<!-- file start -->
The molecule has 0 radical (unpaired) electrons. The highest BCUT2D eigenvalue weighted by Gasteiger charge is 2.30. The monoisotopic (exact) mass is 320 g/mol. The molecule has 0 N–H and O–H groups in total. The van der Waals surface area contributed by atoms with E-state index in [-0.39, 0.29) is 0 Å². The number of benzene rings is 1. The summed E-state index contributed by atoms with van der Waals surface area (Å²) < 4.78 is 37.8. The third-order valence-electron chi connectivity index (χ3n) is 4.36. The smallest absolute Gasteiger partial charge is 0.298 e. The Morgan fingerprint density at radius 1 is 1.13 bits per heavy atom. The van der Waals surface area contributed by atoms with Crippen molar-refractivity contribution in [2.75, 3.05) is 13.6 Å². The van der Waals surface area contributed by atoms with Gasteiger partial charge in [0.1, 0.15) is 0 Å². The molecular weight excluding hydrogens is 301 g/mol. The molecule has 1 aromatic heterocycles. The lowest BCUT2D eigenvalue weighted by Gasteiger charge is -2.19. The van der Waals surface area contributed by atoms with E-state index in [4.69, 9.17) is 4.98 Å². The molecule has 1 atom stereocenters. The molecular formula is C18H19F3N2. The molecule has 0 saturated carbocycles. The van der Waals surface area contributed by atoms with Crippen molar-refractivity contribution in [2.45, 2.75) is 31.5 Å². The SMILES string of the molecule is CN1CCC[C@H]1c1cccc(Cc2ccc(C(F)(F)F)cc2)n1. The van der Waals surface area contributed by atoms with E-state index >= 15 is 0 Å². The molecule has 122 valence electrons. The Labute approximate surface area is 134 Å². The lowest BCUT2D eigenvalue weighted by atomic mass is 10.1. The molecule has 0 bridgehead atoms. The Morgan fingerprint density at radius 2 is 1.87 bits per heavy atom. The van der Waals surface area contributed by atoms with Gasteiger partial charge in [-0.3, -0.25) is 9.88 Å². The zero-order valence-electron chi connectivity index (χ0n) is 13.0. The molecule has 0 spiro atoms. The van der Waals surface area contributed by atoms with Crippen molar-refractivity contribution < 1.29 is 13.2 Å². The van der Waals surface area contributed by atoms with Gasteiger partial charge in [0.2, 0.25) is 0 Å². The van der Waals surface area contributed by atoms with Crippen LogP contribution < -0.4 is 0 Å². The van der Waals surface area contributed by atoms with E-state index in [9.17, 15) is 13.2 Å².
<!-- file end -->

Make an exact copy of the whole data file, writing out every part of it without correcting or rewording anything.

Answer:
The molecule has 0 radical (unpaired) electrons. The highest BCUT2D eigenvalue weighted by Gasteiger charge is 2.30. The monoisotopic (exact) mass is 320 g/mol. The molecule has 0 N–H and O–H groups in total. The van der Waals surface area contributed by atoms with E-state index in [-0.39, 0.29) is 0 Å². The number of benzene rings is 1. The summed E-state index contributed by atoms with van der Waals surface area (Å²) < 4.78 is 37.8. The third-order valence-electron chi connectivity index (χ3n) is 4.36. The smallest absolute Gasteiger partial charge is 0.298 e. The Morgan fingerprint density at radius 1 is 1.13 bits per heavy atom. The van der Waals surface area contributed by atoms with Crippen molar-refractivity contribution in [2.75, 3.05) is 13.6 Å². The van der Waals surface area contributed by atoms with Gasteiger partial charge in [0.1, 0.15) is 0 Å². The molecular weight excluding hydrogens is 301 g/mol. The molecule has 1 aromatic heterocycles. The lowest BCUT2D eigenvalue weighted by Gasteiger charge is -2.19. The van der Waals surface area contributed by atoms with E-state index in [4.69, 9.17) is 4.98 Å². The molecule has 1 atom stereocenters. The molecular formula is C18H19F3N2. The molecule has 0 saturated carbocycles. The van der Waals surface area contributed by atoms with Crippen molar-refractivity contribution in [2.45, 2.75) is 31.5 Å². The SMILES string of the molecule is CN1CCC[C@H]1c1cccc(Cc2ccc(C(F)(F)F)cc2)n1. The van der Waals surface area contributed by atoms with E-state index >= 15 is 0 Å². The molecule has 122 valence electrons. The Labute approximate surface area is 134 Å². The lowest BCUT2D eigenvalue weighted by atomic mass is 10.1. The molecule has 0 bridgehead atoms. The Morgan fingerprint density at radius 2 is 1.87 bits per heavy atom. The van der Waals surface area contributed by atoms with Gasteiger partial charge in [-0.3, -0.25) is 9.88 Å². The zero-order valence-electron chi connectivity index (χ0n) is 13.0. The molecule has 0 spiro atoms. The van der Waals surface area contributed by atoms with Crippen molar-refractivity contribution < 1.29 is 13.2 Å². The van der Waals surface area contributed by atoms with Gasteiger partial charge in [0.2, 0.25) is 0 Å². The van der Waals surface area contributed by atoms with Crippen LogP contribution < -0.4 is 0 Å². The van der Waals surface area contributed by atoms with E-state index in [9.17, 15) is 13.2 Å².